President-elect Barack Obama this morning introduced his high-powered national security team, a lineup that includes a former rival, a key campaign adviser, and a holdover from the Bush administration, among others.
The most-dissected pick is Senator Hillary Clinton, who battled Obama for the Democratic nomination, as secretary of state. Susan Rice, Obama's voice on foreign affairs during the long campaign, is to be ambassador to the United Nations. Robert M. Gates, nominated by President Bush in late 2006, will stay on as defense secretary.
The other appointments are former NATO commander James L. Jones as national security adviser, former Clinton administration official Eric Holder as attorney general, and Arizona Governor Janet Napolitano as homeland security secretary.
"The national security challenges we face are just as great and as urgent as our economic crisis," Obama said, his picks arrayed behind him on stage in Chicago.
He cited terrorism, including last week's attacks in Mumbai; the spread of nuclear weapons; and dependence on foreign oil from unfriendly regimes.
America's destiny is shared with the world's, he declared.
"In this uncertain world, the time has come for a new beginning -- a new dawn of American leadership to overcome the challenges of the 21st century, and to seize the opportunities embedded in those challenges.... To succeed, we must pursue a new strategy that skillfully uses, balances, and integrates all elements of American power: our military and diplomacy; our intelligence and law enforcement; our economy and the power of our moral example. The team that we have assembled here today is uniquely suited to do just that....They share my pragmatism about the use of power, and my sense of purpose about America’s role as a leader in the world," Obama said.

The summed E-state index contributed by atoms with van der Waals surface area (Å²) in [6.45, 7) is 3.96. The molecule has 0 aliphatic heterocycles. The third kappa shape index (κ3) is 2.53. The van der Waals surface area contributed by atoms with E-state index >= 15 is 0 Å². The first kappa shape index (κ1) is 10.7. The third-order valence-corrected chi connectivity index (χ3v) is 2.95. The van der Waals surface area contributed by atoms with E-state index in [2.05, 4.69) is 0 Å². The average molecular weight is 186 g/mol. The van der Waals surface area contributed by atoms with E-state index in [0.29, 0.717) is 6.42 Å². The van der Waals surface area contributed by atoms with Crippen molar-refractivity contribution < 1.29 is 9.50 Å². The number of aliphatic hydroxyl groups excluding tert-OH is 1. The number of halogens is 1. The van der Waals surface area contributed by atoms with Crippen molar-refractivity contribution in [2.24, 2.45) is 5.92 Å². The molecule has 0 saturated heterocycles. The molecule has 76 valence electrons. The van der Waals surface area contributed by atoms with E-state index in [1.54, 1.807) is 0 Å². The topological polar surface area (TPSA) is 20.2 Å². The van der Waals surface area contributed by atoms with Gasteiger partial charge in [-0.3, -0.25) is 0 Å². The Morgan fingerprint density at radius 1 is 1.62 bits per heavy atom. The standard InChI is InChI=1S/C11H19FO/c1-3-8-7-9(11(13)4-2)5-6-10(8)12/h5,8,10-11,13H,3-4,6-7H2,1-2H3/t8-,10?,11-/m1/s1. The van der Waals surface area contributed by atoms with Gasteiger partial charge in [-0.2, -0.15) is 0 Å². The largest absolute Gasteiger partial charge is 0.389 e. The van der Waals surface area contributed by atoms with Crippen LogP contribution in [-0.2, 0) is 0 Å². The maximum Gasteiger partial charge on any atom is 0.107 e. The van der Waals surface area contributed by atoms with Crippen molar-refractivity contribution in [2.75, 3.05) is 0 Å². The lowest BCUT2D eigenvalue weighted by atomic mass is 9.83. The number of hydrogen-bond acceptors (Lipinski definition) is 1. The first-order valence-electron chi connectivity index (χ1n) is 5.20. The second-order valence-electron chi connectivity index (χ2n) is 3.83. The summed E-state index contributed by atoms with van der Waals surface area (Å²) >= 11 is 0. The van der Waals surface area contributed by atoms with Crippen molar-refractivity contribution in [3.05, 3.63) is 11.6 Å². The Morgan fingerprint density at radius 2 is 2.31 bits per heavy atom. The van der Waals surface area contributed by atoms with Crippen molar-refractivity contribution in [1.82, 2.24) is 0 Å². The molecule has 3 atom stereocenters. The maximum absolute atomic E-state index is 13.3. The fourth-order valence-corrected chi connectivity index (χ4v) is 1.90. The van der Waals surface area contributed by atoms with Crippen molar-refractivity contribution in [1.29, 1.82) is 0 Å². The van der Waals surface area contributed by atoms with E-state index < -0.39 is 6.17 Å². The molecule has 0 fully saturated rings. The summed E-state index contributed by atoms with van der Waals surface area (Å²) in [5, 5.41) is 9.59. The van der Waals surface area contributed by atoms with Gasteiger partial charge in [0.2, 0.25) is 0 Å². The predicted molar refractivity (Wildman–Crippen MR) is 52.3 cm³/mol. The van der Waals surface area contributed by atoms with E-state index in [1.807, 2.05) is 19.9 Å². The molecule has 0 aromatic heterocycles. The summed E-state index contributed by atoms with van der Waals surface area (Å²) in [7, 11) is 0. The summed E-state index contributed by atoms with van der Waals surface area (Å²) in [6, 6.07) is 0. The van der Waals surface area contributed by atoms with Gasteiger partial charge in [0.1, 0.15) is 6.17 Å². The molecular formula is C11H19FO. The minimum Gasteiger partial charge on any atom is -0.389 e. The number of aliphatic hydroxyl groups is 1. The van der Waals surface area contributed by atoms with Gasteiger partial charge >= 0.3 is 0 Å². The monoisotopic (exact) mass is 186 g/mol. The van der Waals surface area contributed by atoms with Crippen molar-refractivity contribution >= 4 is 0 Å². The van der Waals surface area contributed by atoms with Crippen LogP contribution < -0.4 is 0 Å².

He said that Clinton "will have my complete confidence" and described her as a symbol of his seriousness of renewing diplomacy.
Clinton pledged to give "her all" to the job. "Leaving the Senate is very difficult for me," she said, but said she had thought about US troops serving abroad and all the threats facing the country and decided that the best way to serve the nation was as its top diplomat.
Obama's election, she said, showed that Americans not only want a new direction at home, but a new approach abroad to create more allies and fewer adversaries.
Former President Bill Clinton issued a statement: "As an American, I am thankful that President-elect Barack Obama has asked Hillary to be Secretary of State and that she has accepted. As her husband, I am deeply proud.
Obama said Gates will provide continuity and pragmatism as the nation fights wars in Afghanistan and Iraq, but will also be given a new mission -- to withdraw from Iraq responsibly.
Gates said he had a "profound responsibility" to the military and was honored to continue in the job.
During the campaign, Obama's capacity to be commander in chief was more in question than his readiness to take on domestic issues.
Asked how his team will not be fractious, Obama said many of them have worked together before. They would not have agreed to join his administration -- and he would not have asked -- unless they shared a "core vision" for America's role in the world, he said.